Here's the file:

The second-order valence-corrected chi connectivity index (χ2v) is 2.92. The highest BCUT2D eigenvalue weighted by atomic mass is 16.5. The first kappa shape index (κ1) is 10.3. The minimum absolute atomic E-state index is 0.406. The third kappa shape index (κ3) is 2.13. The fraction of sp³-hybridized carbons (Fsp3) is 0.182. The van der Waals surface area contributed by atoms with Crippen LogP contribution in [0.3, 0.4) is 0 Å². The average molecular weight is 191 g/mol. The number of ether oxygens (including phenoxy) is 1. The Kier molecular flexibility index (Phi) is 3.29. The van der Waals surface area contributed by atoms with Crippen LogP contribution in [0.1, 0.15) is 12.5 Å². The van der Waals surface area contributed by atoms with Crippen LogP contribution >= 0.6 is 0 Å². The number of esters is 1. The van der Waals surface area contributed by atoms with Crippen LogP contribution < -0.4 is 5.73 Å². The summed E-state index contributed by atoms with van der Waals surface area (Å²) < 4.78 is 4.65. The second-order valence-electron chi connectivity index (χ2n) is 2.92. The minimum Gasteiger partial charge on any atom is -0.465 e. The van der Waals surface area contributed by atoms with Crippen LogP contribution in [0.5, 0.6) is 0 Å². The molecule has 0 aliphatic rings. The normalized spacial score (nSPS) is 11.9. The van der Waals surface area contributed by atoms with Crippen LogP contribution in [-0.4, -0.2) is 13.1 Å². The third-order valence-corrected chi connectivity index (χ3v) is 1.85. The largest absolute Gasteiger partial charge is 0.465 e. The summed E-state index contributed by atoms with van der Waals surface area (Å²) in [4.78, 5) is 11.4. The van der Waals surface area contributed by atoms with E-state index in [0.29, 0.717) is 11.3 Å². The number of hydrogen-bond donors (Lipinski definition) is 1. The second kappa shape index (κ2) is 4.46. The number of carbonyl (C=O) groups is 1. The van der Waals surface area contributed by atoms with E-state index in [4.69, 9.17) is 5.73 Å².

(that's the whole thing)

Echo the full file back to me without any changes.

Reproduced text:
The second-order valence-corrected chi connectivity index (χ2v) is 2.92. The highest BCUT2D eigenvalue weighted by atomic mass is 16.5. The first kappa shape index (κ1) is 10.3. The minimum absolute atomic E-state index is 0.406. The third kappa shape index (κ3) is 2.13. The fraction of sp³-hybridized carbons (Fsp3) is 0.182. The van der Waals surface area contributed by atoms with Crippen LogP contribution in [0.3, 0.4) is 0 Å². The average molecular weight is 191 g/mol. The number of ether oxygens (including phenoxy) is 1. The Kier molecular flexibility index (Phi) is 3.29. The van der Waals surface area contributed by atoms with Crippen LogP contribution in [0.1, 0.15) is 12.5 Å². The van der Waals surface area contributed by atoms with Crippen LogP contribution >= 0.6 is 0 Å². The number of esters is 1. The van der Waals surface area contributed by atoms with Crippen LogP contribution < -0.4 is 5.73 Å². The summed E-state index contributed by atoms with van der Waals surface area (Å²) < 4.78 is 4.65. The second-order valence-electron chi connectivity index (χ2n) is 2.92. The minimum Gasteiger partial charge on any atom is -0.465 e. The van der Waals surface area contributed by atoms with Crippen LogP contribution in [0.5, 0.6) is 0 Å². The molecule has 0 aliphatic rings. The normalized spacial score (nSPS) is 11.9. The van der Waals surface area contributed by atoms with Crippen LogP contribution in [-0.4, -0.2) is 13.1 Å². The third-order valence-corrected chi connectivity index (χ3v) is 1.85. The largest absolute Gasteiger partial charge is 0.465 e. The summed E-state index contributed by atoms with van der Waals surface area (Å²) in [4.78, 5) is 11.4. The van der Waals surface area contributed by atoms with E-state index in [0.29, 0.717) is 11.3 Å². The number of hydrogen-bond donors (Lipinski definition) is 1. The second kappa shape index (κ2) is 4.46. The number of carbonyl (C=O) groups is 1. The van der Waals surface area contributed by atoms with E-state index in [4.69, 9.17) is 5.73 Å².